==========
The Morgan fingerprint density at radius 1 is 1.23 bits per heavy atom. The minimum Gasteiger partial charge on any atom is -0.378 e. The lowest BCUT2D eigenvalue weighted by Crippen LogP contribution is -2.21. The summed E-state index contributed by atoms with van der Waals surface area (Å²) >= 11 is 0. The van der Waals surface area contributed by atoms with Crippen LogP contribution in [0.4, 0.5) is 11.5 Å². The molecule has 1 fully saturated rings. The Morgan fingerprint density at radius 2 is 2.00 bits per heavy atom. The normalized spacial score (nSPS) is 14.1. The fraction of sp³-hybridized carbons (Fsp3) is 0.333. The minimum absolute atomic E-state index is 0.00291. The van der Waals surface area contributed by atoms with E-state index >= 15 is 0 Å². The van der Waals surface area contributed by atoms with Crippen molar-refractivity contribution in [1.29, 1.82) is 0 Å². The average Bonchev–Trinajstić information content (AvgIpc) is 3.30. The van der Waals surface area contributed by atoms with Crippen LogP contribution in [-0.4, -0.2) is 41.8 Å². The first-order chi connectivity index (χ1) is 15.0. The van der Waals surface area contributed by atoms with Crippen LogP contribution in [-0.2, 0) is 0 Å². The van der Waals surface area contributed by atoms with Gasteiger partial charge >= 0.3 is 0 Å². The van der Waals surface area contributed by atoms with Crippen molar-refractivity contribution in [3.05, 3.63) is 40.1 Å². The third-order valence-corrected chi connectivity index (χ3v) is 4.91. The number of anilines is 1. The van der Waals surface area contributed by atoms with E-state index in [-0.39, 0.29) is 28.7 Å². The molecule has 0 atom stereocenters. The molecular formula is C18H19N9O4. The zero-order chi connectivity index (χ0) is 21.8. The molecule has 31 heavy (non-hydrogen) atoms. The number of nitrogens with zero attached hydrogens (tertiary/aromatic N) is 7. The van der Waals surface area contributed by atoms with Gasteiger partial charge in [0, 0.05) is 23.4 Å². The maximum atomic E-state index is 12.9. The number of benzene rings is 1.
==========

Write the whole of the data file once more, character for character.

The Morgan fingerprint density at radius 1 is 1.23 bits per heavy atom. The minimum Gasteiger partial charge on any atom is -0.378 e. The lowest BCUT2D eigenvalue weighted by Crippen LogP contribution is -2.21. The summed E-state index contributed by atoms with van der Waals surface area (Å²) >= 11 is 0. The van der Waals surface area contributed by atoms with Crippen LogP contribution in [0.4, 0.5) is 11.5 Å². The molecule has 1 fully saturated rings. The Morgan fingerprint density at radius 2 is 2.00 bits per heavy atom. The normalized spacial score (nSPS) is 14.1. The fraction of sp³-hybridized carbons (Fsp3) is 0.333. The minimum absolute atomic E-state index is 0.00291. The van der Waals surface area contributed by atoms with E-state index >= 15 is 0 Å². The van der Waals surface area contributed by atoms with Crippen molar-refractivity contribution in [1.29, 1.82) is 0 Å². The average Bonchev–Trinajstić information content (AvgIpc) is 3.30. The van der Waals surface area contributed by atoms with Crippen LogP contribution in [-0.4, -0.2) is 41.8 Å². The first-order chi connectivity index (χ1) is 15.0. The van der Waals surface area contributed by atoms with Crippen LogP contribution in [-0.2, 0) is 0 Å². The van der Waals surface area contributed by atoms with Gasteiger partial charge >= 0.3 is 0 Å². The van der Waals surface area contributed by atoms with Crippen molar-refractivity contribution in [3.05, 3.63) is 40.1 Å². The third-order valence-corrected chi connectivity index (χ3v) is 4.91. The number of anilines is 1. The van der Waals surface area contributed by atoms with E-state index in [-0.39, 0.29) is 28.7 Å². The molecule has 0 atom stereocenters. The molecular formula is C18H19N9O4. The zero-order chi connectivity index (χ0) is 21.8. The molecule has 31 heavy (non-hydrogen) atoms. The number of nitrogens with zero attached hydrogens (tertiary/aromatic N) is 7. The van der Waals surface area contributed by atoms with Gasteiger partial charge in [0, 0.05) is 23.4 Å². The maximum atomic E-state index is 12.9. The number of benzene rings is 1.